Can Baylor really make Final Four?


    The NCAA Tournament has enjoyed a number storylines this March, with lower seeds pulling off unpredictable upsets and destroying brackets from coast to coast. One story that isn’t getting enough press, but will explode if they win in Houston is the Baylor Bears.

    It was just seven years ago Baylor was rocked with a scandal in the death of basketball player Patrick Dennehy. His teammate Carlton Dotson pleaded guilty to the homicide and coach Dave Bliss was believed to be in a cover-up, which also happened to dig up recruiting violations by Bliss, forcing him to resign. The Baylor basketball program was dead.

    Scott Drew was told by almost everyone that the Baylor basketball job was a suicide mission for someone young with upward mobility. Drew took the job anyway and what he has accomplished in this short period of time is as good or better than any Cinderella story in March.

    Baylor (28-7, 18-10 ATS) has as much physical ability as any team left in the tournament. LaceDarius Dunn is dominant scorer (witness the 23 points vs. St. Mary’s), Tweety Carter can scorch the nets and distribute dimes with regularity. Ekpe Udoh and Josh Lomers are big bodies around the rim, with Udoh a terrific specimen, just tapping into his potential. The Bears are versatile and have experience and are 12-2 ATS having won four of their last five games this season. One more thing, until 10 days ago, the last time Baylor won a NCAA tournament game was 1950. Gulp.

    Standing in their way is one of the dominant programs in recent college basketball history (10 Final Four’s under Coach K), the Duke Blue Devils (32-5, 21-14-1 ATS). In what has been an unusual basketball season, even the Duke-haters have been surprisingly quiet. It’s not like the Duke has snuck up on anyone this year, being co-champions of the ACC, winning the conference tournament and elected as a top seed, yet all this has happened with very little clamor.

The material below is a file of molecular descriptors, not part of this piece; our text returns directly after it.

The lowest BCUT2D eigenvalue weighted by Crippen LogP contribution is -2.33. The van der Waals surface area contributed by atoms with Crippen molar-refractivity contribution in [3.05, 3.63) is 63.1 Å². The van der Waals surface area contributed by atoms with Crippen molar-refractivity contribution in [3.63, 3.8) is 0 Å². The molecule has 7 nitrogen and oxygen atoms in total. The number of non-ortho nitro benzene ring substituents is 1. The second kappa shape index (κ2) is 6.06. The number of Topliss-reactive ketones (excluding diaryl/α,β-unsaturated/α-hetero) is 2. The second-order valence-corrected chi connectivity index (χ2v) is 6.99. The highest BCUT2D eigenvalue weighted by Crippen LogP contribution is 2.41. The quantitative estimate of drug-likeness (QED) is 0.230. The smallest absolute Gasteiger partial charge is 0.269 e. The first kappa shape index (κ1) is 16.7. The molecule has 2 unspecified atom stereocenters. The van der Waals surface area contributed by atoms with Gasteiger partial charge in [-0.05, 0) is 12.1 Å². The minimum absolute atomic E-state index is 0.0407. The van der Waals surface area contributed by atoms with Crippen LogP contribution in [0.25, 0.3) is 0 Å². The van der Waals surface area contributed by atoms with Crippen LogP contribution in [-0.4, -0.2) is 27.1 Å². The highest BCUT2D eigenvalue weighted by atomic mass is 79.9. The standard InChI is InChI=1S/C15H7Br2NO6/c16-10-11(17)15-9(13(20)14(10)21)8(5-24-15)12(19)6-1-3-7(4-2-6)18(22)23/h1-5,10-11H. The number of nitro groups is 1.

Maybe it’s because of the Blue Devils failures in the previous couple of tournaments or lack of superstar talent on the roster. Jon Scheyer, Kyle Singler and Nolan Smith are the three best perimeter players in the country on the balance of the season. None of them carries much of a “wow” factor, yet each is coldly efficient. Even oddsmakers haven’t been able to beat Duke, since they are regularly shaded with additional baggage and they are 10-1 ATS versus offensive teams scoring 77 or more points a game this season.

    Where coach Mike Krzyzewski’s team has made the biggest strides is the frontline players add defense and rebounding, two qualities lacking of late. Opposing teams are scoring only 60.5 points per contest against Duke on 40 percent shooting. The combinations of Brian Zoubek, Lance Thomas and the Plumlee brothers have stifled opposing offenses and the Blue Devils are 9-2 ATS after allowing 25 points or less in the first half last outing.

    Duke is a five-point pick at and will be in unfriendly environment, with Houston crowd pro-Baylor. The Dukies are 7-3 ATS as neutral site favorites and 16-6 UNDER after five or more consecutive victories. Baylor will be able to feed off the energy from the crowd and are 9-1 ATS after two games as chalk. Their mission in 2-3 zone is to keep what appears to be a tired Jon Scheyer in shooting slump and control the boards. The Bears are 10-1 OVER after a win by 15 points or more this season.

    The 1 vs. 3 Elite Eight conflicts show there is not much difference between the teams with 10-8 SU edge for the higher seed. Where separation occurs is when the top seed has won nine of 10 games before the tournament (Duke 12-1 SU), they are 7-2 SU and if the lower seed has inexperienced coach in the Big Dance, they are 2-7 SU.


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